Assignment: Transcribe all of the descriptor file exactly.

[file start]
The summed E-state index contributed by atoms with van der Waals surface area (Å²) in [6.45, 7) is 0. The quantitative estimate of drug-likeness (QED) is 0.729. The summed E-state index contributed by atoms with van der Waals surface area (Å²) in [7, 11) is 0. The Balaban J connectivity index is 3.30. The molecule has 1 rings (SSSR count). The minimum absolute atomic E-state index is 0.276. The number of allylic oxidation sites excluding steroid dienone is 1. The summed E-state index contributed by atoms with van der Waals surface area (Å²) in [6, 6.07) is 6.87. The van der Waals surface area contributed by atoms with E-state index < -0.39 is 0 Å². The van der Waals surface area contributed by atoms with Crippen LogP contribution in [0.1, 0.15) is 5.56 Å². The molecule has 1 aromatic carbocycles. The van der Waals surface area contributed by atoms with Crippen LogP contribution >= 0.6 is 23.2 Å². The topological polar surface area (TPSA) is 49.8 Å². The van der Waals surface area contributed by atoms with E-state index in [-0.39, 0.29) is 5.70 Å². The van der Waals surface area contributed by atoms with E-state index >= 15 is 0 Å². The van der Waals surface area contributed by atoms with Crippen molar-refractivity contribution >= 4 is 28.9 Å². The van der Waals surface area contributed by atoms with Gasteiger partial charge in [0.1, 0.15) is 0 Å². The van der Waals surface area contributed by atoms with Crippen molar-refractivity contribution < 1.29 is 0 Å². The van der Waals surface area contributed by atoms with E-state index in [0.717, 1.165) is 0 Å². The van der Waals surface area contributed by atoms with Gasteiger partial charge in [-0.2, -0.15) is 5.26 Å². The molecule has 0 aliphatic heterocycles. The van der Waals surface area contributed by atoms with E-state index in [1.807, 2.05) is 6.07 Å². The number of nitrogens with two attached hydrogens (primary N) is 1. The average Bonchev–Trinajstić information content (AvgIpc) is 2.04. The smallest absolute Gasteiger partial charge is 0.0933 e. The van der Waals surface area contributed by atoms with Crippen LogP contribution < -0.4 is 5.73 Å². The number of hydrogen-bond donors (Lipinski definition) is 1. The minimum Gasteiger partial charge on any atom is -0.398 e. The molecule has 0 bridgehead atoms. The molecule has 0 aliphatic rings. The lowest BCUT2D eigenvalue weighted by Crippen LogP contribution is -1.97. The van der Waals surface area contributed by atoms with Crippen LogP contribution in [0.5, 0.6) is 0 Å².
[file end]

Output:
The summed E-state index contributed by atoms with van der Waals surface area (Å²) in [6.45, 7) is 0. The quantitative estimate of drug-likeness (QED) is 0.729. The summed E-state index contributed by atoms with van der Waals surface area (Å²) in [7, 11) is 0. The Balaban J connectivity index is 3.30. The molecule has 1 rings (SSSR count). The minimum absolute atomic E-state index is 0.276. The number of allylic oxidation sites excluding steroid dienone is 1. The summed E-state index contributed by atoms with van der Waals surface area (Å²) in [6, 6.07) is 6.87. The van der Waals surface area contributed by atoms with E-state index < -0.39 is 0 Å². The van der Waals surface area contributed by atoms with Crippen LogP contribution in [0.1, 0.15) is 5.56 Å². The molecule has 1 aromatic carbocycles. The van der Waals surface area contributed by atoms with Crippen LogP contribution >= 0.6 is 23.2 Å². The topological polar surface area (TPSA) is 49.8 Å². The van der Waals surface area contributed by atoms with E-state index in [-0.39, 0.29) is 5.70 Å². The van der Waals surface area contributed by atoms with E-state index >= 15 is 0 Å². The van der Waals surface area contributed by atoms with Crippen molar-refractivity contribution >= 4 is 28.9 Å². The van der Waals surface area contributed by atoms with Gasteiger partial charge in [0.1, 0.15) is 0 Å². The van der Waals surface area contributed by atoms with Crippen molar-refractivity contribution < 1.29 is 0 Å². The van der Waals surface area contributed by atoms with E-state index in [0.717, 1.165) is 0 Å². The van der Waals surface area contributed by atoms with Gasteiger partial charge in [-0.2, -0.15) is 5.26 Å². The molecule has 0 aliphatic heterocycles. The van der Waals surface area contributed by atoms with E-state index in [1.807, 2.05) is 6.07 Å². The number of nitrogens with two attached hydrogens (primary N) is 1. The average Bonchev–Trinajstić information content (AvgIpc) is 2.04. The smallest absolute Gasteiger partial charge is 0.0933 e. The van der Waals surface area contributed by atoms with Crippen LogP contribution < -0.4 is 5.73 Å². The number of hydrogen-bond donors (Lipinski definition) is 1. The minimum Gasteiger partial charge on any atom is -0.398 e. The molecule has 0 bridgehead atoms. The molecule has 0 aliphatic rings. The lowest BCUT2D eigenvalue weighted by Crippen LogP contribution is -1.97. The van der Waals surface area contributed by atoms with Crippen LogP contribution in [0.5, 0.6) is 0 Å².